Ever since Kyoko kindly taught me how to use rivets I have been hooked on them. When you and your sewing machine are already on crappy terms because your bag has a ba-jillion layers (and that's before you've even attached the handles) don't empty your purse into the swear jar; rivet your handles on instead. You can also rivet fabric or leather straps onto metal trigger clips (much faster than sewing them on).
You can also rivet fabric or leather straps onto metal trigger clips (much faster than sewing them on); or to decorate items (because they look like studs); basically, rivets are great for securing layers of material together. Rivets are inexpensive, easy to use, and I think you'll agree they really do 'lift' a bag to make it look more professional...
- Cap Rivet setting tool - which is the metal bar thing (notice how the tip is concave? This is important, you'll see why later)
- Cap rivet anvil - which is the metal disc (Cap rivet anvils have a flat side and a concave side, this is important because you can get double-ended cap rivets, which simply means that the cap shaft also has a cap end, you can use either single or double cap rivets);
- Multi-sized hole punch (so you can use different sized rivets).
- If you want to get your mitts on these tools you can get them in the UK here.
You'll also need a hammer and some thick fabric to protect your table.
Push the rivet cap onto the rivet shaft and get ready to hammer it...
7. Hammer the rivet parts together - place some fabric on any unprotected surfaces and then take the cap rivet anvil and place it underneath the base of the cap rivet shaft. NOTE: as I am using single-end cap rivets the base of my cap rivets are FLAT so accordingly I have to use the flat side of my cap rivet anvil on which to do my hammering. If you are using double-ended cap rivets you would have to use the concave side of your anvil.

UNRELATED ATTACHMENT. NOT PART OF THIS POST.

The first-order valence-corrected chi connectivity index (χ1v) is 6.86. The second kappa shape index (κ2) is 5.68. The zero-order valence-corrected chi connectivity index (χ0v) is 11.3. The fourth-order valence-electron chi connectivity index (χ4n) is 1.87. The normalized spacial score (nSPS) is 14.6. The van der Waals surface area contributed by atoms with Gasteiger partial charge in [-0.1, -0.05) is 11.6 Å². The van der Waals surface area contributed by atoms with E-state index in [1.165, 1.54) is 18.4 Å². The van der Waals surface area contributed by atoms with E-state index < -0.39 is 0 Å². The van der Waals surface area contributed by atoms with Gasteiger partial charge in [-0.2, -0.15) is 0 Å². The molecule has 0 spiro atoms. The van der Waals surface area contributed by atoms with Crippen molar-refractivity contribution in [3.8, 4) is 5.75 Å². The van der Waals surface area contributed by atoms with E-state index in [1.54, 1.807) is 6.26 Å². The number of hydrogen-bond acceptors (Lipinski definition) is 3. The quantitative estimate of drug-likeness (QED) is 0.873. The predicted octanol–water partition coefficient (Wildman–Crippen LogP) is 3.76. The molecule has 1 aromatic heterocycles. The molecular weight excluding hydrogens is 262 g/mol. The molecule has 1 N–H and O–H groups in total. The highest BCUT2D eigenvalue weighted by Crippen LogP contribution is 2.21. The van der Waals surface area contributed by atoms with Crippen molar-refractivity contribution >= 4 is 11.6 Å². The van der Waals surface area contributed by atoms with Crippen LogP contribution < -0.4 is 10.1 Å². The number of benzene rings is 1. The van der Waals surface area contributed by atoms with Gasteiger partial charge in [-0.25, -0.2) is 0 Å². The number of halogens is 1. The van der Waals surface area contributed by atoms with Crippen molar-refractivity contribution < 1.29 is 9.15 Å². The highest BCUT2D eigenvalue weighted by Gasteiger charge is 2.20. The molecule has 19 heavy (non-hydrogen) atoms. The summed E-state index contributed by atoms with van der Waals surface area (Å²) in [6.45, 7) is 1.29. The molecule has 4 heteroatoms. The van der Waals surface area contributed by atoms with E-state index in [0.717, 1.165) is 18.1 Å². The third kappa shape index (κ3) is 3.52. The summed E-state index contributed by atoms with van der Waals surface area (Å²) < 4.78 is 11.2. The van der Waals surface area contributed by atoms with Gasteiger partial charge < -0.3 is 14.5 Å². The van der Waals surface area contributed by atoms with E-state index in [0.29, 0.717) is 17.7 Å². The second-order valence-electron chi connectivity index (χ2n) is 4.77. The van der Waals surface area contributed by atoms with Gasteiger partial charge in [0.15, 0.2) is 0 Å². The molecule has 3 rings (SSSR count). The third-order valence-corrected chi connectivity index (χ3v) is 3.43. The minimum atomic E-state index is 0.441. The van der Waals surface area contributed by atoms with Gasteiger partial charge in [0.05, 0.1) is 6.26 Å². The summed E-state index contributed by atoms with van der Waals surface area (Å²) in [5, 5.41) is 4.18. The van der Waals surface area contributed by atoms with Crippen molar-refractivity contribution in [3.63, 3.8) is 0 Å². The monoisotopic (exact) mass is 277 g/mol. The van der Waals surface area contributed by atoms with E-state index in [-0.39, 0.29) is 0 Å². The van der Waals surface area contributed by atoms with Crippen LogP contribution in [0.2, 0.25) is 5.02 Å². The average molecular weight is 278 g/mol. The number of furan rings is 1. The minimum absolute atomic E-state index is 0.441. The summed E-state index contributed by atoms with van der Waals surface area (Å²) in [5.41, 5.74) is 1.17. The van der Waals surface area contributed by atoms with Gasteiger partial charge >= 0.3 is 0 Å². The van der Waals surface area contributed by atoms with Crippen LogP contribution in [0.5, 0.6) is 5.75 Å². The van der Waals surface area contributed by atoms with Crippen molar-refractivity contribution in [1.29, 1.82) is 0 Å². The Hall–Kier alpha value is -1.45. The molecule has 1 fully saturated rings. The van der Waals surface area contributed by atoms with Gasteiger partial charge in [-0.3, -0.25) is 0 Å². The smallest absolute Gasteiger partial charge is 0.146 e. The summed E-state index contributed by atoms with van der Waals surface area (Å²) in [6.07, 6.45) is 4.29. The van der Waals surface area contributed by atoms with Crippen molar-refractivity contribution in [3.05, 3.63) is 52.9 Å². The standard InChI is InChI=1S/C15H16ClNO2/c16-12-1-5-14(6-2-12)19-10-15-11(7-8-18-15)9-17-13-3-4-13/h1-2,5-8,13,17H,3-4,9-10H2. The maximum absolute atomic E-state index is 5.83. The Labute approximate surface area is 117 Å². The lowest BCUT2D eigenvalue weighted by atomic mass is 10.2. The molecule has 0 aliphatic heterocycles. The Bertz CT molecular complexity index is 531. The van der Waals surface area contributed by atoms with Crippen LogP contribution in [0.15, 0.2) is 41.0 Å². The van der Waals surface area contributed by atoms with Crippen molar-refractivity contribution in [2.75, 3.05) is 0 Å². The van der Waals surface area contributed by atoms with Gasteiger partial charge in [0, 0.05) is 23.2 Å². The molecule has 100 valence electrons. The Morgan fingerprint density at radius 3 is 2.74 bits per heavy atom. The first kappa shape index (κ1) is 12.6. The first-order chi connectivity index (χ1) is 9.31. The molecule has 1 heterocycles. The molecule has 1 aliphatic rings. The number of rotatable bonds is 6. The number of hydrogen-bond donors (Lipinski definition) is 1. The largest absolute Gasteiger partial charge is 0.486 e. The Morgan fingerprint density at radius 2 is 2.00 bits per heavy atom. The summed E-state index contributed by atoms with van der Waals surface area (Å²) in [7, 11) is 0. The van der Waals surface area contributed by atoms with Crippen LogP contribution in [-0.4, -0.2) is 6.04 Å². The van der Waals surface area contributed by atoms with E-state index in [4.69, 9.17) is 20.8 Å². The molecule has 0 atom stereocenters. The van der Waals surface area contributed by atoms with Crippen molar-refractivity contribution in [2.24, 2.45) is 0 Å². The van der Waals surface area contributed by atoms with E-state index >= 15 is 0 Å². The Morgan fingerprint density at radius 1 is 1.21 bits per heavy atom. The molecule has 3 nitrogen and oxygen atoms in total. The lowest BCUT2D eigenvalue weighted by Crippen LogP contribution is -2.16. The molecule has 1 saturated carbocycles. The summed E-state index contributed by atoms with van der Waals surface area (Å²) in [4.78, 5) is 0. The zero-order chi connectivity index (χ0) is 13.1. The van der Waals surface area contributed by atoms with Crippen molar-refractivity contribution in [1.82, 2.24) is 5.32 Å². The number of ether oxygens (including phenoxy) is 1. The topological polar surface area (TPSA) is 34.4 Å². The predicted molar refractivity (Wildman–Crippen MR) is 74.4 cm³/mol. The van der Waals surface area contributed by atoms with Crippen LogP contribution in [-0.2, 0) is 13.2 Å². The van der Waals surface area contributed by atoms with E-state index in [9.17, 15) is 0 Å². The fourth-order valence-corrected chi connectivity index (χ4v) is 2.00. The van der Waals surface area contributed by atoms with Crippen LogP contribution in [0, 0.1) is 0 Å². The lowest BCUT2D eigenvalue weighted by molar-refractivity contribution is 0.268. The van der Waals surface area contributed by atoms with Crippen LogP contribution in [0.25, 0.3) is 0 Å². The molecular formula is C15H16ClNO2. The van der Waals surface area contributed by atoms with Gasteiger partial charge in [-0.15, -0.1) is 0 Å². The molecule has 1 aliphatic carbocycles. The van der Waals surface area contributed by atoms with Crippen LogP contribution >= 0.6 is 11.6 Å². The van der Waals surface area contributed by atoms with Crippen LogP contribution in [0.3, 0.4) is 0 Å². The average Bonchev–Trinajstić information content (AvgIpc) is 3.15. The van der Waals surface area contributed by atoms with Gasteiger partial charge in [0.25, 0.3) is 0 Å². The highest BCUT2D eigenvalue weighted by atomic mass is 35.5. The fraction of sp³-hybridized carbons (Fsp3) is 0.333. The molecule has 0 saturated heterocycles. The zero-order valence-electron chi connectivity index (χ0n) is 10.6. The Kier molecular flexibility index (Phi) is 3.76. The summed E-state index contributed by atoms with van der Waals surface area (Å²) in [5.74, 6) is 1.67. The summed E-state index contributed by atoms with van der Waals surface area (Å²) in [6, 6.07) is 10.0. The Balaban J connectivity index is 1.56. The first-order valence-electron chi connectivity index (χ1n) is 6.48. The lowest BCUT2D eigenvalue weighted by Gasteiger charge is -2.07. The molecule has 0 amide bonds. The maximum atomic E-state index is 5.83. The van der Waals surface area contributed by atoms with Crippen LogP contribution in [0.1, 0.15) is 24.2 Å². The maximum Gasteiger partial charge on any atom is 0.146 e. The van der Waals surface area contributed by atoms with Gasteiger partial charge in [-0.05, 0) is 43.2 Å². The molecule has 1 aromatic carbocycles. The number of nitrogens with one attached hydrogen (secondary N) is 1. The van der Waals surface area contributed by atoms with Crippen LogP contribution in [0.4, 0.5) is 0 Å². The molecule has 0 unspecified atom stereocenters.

Notice how I am going to use the flat side of my anvil (which is why the concave side is going to be on the underside of my work). I've also put some fabric under my anvil because I don't fancy having anvil marks my bag.
Now take the cap rivet setting tool and ensure you place the concave end of the tool over the rivet cap. The tool has a concave end so that when you hammer the tool it doesn't move around, and you don't thwack your finger, and you don't scream blue murder - good eh?
Should you be using a cap rivet that is larger than the surface area of the setting tool you can always place a bit of cloth over the rivet cap to protect it from scratches.
Now with sharp taps (rather than crashing the hammer down) hammer the rivet parts together. As you are tapping the hammer stop and check to see how the rivet looks, are the rivet parts and layers all nice and snug together?
There! That was pretty easy.
And here's yours truly sporting the new riveted bag, but (just as importantly) what's that spotty thing on my T-shirt?